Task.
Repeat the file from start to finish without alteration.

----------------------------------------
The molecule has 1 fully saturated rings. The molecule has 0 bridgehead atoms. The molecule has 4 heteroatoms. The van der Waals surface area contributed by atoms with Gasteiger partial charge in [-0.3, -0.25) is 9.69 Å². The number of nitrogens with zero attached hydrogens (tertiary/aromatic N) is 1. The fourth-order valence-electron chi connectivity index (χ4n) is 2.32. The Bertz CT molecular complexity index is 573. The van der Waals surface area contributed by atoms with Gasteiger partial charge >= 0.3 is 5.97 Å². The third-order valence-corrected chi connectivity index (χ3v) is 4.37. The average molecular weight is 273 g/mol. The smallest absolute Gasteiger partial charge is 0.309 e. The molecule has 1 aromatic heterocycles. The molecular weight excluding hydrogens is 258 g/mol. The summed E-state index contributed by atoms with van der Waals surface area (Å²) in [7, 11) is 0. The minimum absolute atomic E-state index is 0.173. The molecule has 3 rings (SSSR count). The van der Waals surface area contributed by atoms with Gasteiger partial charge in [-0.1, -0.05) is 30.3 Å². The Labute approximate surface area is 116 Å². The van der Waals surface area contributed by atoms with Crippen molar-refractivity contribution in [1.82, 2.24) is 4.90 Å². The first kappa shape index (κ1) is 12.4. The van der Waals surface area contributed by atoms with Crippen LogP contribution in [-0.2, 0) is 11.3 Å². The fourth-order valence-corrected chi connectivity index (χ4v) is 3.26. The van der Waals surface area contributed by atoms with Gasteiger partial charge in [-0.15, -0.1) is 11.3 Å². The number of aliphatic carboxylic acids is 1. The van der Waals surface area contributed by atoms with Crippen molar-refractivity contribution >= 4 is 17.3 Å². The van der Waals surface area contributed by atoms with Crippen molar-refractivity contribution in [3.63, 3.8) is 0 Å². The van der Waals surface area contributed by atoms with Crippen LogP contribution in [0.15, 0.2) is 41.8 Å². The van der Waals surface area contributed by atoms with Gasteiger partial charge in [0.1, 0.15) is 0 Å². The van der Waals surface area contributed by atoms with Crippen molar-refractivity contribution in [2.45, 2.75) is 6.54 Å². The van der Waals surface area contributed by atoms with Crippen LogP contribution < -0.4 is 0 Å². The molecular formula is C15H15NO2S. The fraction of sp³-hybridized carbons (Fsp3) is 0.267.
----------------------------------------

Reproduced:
The molecule has 1 fully saturated rings. The molecule has 0 bridgehead atoms. The molecule has 4 heteroatoms. The van der Waals surface area contributed by atoms with Gasteiger partial charge in [-0.3, -0.25) is 9.69 Å². The number of nitrogens with zero attached hydrogens (tertiary/aromatic N) is 1. The fourth-order valence-electron chi connectivity index (χ4n) is 2.32. The Bertz CT molecular complexity index is 573. The van der Waals surface area contributed by atoms with Gasteiger partial charge >= 0.3 is 5.97 Å². The third-order valence-corrected chi connectivity index (χ3v) is 4.37. The average molecular weight is 273 g/mol. The smallest absolute Gasteiger partial charge is 0.309 e. The molecule has 1 aromatic heterocycles. The molecular weight excluding hydrogens is 258 g/mol. The summed E-state index contributed by atoms with van der Waals surface area (Å²) in [7, 11) is 0. The minimum absolute atomic E-state index is 0.173. The molecule has 3 rings (SSSR count). The van der Waals surface area contributed by atoms with Gasteiger partial charge in [-0.1, -0.05) is 30.3 Å². The Labute approximate surface area is 116 Å². The van der Waals surface area contributed by atoms with Crippen molar-refractivity contribution in [1.82, 2.24) is 4.90 Å². The first kappa shape index (κ1) is 12.4. The van der Waals surface area contributed by atoms with Crippen LogP contribution in [-0.2, 0) is 11.3 Å². The fourth-order valence-corrected chi connectivity index (χ4v) is 3.26. The van der Waals surface area contributed by atoms with Gasteiger partial charge in [-0.15, -0.1) is 11.3 Å². The number of aliphatic carboxylic acids is 1. The van der Waals surface area contributed by atoms with Crippen molar-refractivity contribution >= 4 is 17.3 Å². The van der Waals surface area contributed by atoms with Crippen molar-refractivity contribution in [3.63, 3.8) is 0 Å². The van der Waals surface area contributed by atoms with Crippen LogP contribution in [0.15, 0.2) is 41.8 Å². The van der Waals surface area contributed by atoms with Gasteiger partial charge in [0.1, 0.15) is 0 Å². The van der Waals surface area contributed by atoms with Crippen molar-refractivity contribution in [2.45, 2.75) is 6.54 Å². The van der Waals surface area contributed by atoms with Crippen LogP contribution < -0.4 is 0 Å². The molecular formula is C15H15NO2S. The fraction of sp³-hybridized carbons (Fsp3) is 0.267.